“The barrel was scored so BDK Engineering took it out to first oversize; it’s running a twin-ring piston that came in a KTM box. I’ve no idea what it’s supposed to be in but it works perfectly in the MBX.WHAT was obvious when I was building the motor was just how well engineered these little Hondas are.the gearbox, for example, runs seven different bearings; anar has only four. It’s possibly over-engineered, but for me, with the big trip ahead, that was perfect. I didn’t even need to touch the clutch. It was all still within tolerance, so went straight back in.
“I also discovered that MBXS run one of three types of main bearing. Even David Silver was unsure as to why.they’re marked with a different colour. If I’d known this before I stripped the motor I’d have taken note of the marking on the old bearing. But because I didn’t, and also didn’t have time to swap parts if I’d got the wrong one, I got Silvers to send all three and then worked it out from there.”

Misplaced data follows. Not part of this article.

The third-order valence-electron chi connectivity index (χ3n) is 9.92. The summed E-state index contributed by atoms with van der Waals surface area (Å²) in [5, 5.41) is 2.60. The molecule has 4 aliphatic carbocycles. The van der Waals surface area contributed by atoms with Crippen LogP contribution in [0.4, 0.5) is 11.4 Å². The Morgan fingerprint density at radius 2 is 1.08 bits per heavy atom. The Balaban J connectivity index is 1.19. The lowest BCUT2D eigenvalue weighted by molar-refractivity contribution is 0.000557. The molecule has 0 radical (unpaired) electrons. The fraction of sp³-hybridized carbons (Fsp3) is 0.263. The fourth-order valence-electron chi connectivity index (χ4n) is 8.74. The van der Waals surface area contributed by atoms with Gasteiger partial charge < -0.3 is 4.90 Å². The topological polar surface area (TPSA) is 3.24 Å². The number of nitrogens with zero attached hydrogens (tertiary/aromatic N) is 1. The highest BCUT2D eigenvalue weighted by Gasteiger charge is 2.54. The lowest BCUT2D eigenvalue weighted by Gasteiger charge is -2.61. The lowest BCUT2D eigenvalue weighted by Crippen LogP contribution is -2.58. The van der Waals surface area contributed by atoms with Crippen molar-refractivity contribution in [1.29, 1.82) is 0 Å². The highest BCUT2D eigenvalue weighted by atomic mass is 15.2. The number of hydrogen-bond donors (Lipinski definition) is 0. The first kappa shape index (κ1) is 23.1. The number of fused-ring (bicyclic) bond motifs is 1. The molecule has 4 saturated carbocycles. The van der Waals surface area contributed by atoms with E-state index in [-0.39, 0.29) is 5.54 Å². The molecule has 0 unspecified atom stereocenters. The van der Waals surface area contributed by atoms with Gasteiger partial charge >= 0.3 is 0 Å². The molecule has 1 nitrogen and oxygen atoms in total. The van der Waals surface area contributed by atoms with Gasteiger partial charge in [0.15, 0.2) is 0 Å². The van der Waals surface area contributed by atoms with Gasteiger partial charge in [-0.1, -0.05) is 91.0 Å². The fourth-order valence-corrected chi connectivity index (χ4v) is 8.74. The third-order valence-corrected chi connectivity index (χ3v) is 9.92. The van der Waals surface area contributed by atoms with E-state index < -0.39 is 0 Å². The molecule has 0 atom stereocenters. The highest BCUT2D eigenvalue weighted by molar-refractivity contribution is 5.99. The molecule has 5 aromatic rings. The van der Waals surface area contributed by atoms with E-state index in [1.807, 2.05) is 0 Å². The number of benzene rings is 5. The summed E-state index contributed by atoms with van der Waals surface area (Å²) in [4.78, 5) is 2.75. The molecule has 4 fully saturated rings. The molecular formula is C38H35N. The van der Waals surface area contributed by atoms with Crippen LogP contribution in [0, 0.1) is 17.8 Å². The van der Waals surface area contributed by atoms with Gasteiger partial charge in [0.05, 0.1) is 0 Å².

Rob treated the rebuilt motor, and a new-old-stock Gianelli pipe, to several coats of Simoniz engine enamel. It’s a robust and
eye-catching finish.the Gianelli not only perks up the power delivery, it saves several kilos in weight. “The standard pipe weighs a ton,” confirms Rob. “It’s still on the standard main jet, but I’ve raised the needle a touch and it runs perfectly.”
In the interests of reliability and usability Rob stuck with the original airbox, but not before cleaning out the dusty, disintegrated remnants of the old foam filter.
The bog-basic Showa suspension was only ever intended to cushion bumps under the svelte pressure of a sub-10 stone teenager, so Rob’s more generous build was never going to match up with the shock and fork’s capabilities. “The original shock didn’t rebound properly; there was no give in it, plus I wanted the ride to be comfortable if I was riding it from one end of the country to the other.”